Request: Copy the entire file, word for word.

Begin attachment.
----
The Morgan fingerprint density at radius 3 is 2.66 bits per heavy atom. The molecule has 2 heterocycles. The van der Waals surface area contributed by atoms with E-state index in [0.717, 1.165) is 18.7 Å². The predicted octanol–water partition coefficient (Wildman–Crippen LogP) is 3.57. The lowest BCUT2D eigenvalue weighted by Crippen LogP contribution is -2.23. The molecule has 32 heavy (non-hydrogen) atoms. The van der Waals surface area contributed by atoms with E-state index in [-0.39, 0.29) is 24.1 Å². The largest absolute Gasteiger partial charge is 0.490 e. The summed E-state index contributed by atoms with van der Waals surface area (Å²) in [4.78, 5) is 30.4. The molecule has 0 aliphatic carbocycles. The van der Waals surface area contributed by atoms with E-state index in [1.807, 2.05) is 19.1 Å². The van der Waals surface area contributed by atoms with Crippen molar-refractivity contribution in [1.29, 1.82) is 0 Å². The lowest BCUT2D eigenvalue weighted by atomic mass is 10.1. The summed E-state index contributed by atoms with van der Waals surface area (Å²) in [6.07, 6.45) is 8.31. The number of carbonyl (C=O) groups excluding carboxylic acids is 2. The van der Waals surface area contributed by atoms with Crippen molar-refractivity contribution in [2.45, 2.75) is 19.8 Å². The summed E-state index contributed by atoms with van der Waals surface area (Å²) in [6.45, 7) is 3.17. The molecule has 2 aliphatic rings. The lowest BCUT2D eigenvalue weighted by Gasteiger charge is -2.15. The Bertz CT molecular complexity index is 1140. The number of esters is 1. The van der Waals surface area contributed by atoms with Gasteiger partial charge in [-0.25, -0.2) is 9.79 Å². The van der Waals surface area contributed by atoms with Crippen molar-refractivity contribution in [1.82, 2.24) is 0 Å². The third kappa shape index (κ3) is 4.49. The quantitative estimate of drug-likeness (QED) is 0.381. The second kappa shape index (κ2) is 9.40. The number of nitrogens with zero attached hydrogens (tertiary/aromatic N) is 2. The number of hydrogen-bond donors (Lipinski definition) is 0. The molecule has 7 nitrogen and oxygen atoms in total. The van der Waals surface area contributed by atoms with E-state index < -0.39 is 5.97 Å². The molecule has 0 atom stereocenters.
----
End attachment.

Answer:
The Morgan fingerprint density at radius 3 is 2.66 bits per heavy atom. The molecule has 2 heterocycles. The van der Waals surface area contributed by atoms with E-state index in [0.717, 1.165) is 18.7 Å². The predicted octanol–water partition coefficient (Wildman–Crippen LogP) is 3.57. The lowest BCUT2D eigenvalue weighted by Crippen LogP contribution is -2.23. The molecule has 32 heavy (non-hydrogen) atoms. The van der Waals surface area contributed by atoms with E-state index in [-0.39, 0.29) is 24.1 Å². The largest absolute Gasteiger partial charge is 0.490 e. The summed E-state index contributed by atoms with van der Waals surface area (Å²) in [4.78, 5) is 30.4. The molecule has 0 aliphatic carbocycles. The van der Waals surface area contributed by atoms with E-state index in [1.807, 2.05) is 19.1 Å². The van der Waals surface area contributed by atoms with Crippen molar-refractivity contribution in [1.29, 1.82) is 0 Å². The lowest BCUT2D eigenvalue weighted by atomic mass is 10.1. The summed E-state index contributed by atoms with van der Waals surface area (Å²) in [6.07, 6.45) is 8.31. The number of carbonyl (C=O) groups excluding carboxylic acids is 2. The van der Waals surface area contributed by atoms with Crippen molar-refractivity contribution in [2.45, 2.75) is 19.8 Å². The summed E-state index contributed by atoms with van der Waals surface area (Å²) in [6.45, 7) is 3.17. The molecule has 2 aliphatic rings. The lowest BCUT2D eigenvalue weighted by Gasteiger charge is -2.15. The Bertz CT molecular complexity index is 1140. The number of esters is 1. The van der Waals surface area contributed by atoms with Gasteiger partial charge in [-0.25, -0.2) is 9.79 Å². The van der Waals surface area contributed by atoms with Crippen molar-refractivity contribution in [1.82, 2.24) is 0 Å². The third kappa shape index (κ3) is 4.49. The quantitative estimate of drug-likeness (QED) is 0.381. The second kappa shape index (κ2) is 9.40. The number of nitrogens with zero attached hydrogens (tertiary/aromatic N) is 2. The number of hydrogen-bond donors (Lipinski definition) is 0. The molecule has 7 nitrogen and oxygen atoms in total. The van der Waals surface area contributed by atoms with E-state index < -0.39 is 5.97 Å². The molecule has 0 atom stereocenters.